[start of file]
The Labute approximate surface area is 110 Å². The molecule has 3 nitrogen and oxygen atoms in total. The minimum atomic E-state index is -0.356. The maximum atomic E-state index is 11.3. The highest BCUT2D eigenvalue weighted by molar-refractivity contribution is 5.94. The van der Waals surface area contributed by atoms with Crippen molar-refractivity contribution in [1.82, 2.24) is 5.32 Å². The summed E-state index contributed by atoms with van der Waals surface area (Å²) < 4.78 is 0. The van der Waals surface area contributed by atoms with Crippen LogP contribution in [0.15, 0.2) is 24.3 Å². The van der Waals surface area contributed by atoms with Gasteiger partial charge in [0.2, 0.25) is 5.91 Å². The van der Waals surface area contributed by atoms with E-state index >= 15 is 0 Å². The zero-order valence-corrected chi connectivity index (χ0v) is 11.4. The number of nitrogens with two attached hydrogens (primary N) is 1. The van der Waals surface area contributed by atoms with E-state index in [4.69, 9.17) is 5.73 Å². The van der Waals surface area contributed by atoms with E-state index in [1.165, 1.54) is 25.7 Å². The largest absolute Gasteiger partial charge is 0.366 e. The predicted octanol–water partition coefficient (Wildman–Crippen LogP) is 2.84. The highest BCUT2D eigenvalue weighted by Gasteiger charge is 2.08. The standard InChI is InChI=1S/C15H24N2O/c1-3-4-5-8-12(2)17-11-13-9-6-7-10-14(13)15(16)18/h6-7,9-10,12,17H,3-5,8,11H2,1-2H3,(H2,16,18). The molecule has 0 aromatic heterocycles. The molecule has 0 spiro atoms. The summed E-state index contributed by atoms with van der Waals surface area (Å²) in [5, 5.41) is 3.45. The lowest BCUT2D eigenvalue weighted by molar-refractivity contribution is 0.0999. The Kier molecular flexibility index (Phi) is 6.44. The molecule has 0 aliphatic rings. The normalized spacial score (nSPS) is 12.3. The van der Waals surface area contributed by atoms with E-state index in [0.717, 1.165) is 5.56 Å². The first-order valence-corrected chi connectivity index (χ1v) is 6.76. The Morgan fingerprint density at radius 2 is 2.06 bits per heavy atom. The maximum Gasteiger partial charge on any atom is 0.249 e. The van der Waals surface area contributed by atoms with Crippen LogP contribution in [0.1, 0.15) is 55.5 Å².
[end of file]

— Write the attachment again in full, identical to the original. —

The Labute approximate surface area is 110 Å². The molecule has 3 nitrogen and oxygen atoms in total. The minimum atomic E-state index is -0.356. The maximum atomic E-state index is 11.3. The highest BCUT2D eigenvalue weighted by molar-refractivity contribution is 5.94. The van der Waals surface area contributed by atoms with Crippen molar-refractivity contribution in [1.82, 2.24) is 5.32 Å². The summed E-state index contributed by atoms with van der Waals surface area (Å²) < 4.78 is 0. The van der Waals surface area contributed by atoms with Crippen LogP contribution in [0.15, 0.2) is 24.3 Å². The van der Waals surface area contributed by atoms with Gasteiger partial charge in [0.2, 0.25) is 5.91 Å². The van der Waals surface area contributed by atoms with E-state index >= 15 is 0 Å². The zero-order valence-corrected chi connectivity index (χ0v) is 11.4. The number of nitrogens with two attached hydrogens (primary N) is 1. The van der Waals surface area contributed by atoms with E-state index in [4.69, 9.17) is 5.73 Å². The van der Waals surface area contributed by atoms with E-state index in [1.165, 1.54) is 25.7 Å². The largest absolute Gasteiger partial charge is 0.366 e. The predicted octanol–water partition coefficient (Wildman–Crippen LogP) is 2.84. The highest BCUT2D eigenvalue weighted by Gasteiger charge is 2.08. The standard InChI is InChI=1S/C15H24N2O/c1-3-4-5-8-12(2)17-11-13-9-6-7-10-14(13)15(16)18/h6-7,9-10,12,17H,3-5,8,11H2,1-2H3,(H2,16,18). The molecule has 0 aromatic heterocycles. The molecule has 0 spiro atoms. The summed E-state index contributed by atoms with van der Waals surface area (Å²) in [5, 5.41) is 3.45. The lowest BCUT2D eigenvalue weighted by molar-refractivity contribution is 0.0999. The Kier molecular flexibility index (Phi) is 6.44. The molecule has 0 aliphatic rings. The normalized spacial score (nSPS) is 12.3. The van der Waals surface area contributed by atoms with E-state index in [0.717, 1.165) is 5.56 Å². The first-order valence-corrected chi connectivity index (χ1v) is 6.76. The Morgan fingerprint density at radius 2 is 2.06 bits per heavy atom. The maximum Gasteiger partial charge on any atom is 0.249 e. The van der Waals surface area contributed by atoms with Crippen LogP contribution in [0.1, 0.15) is 55.5 Å².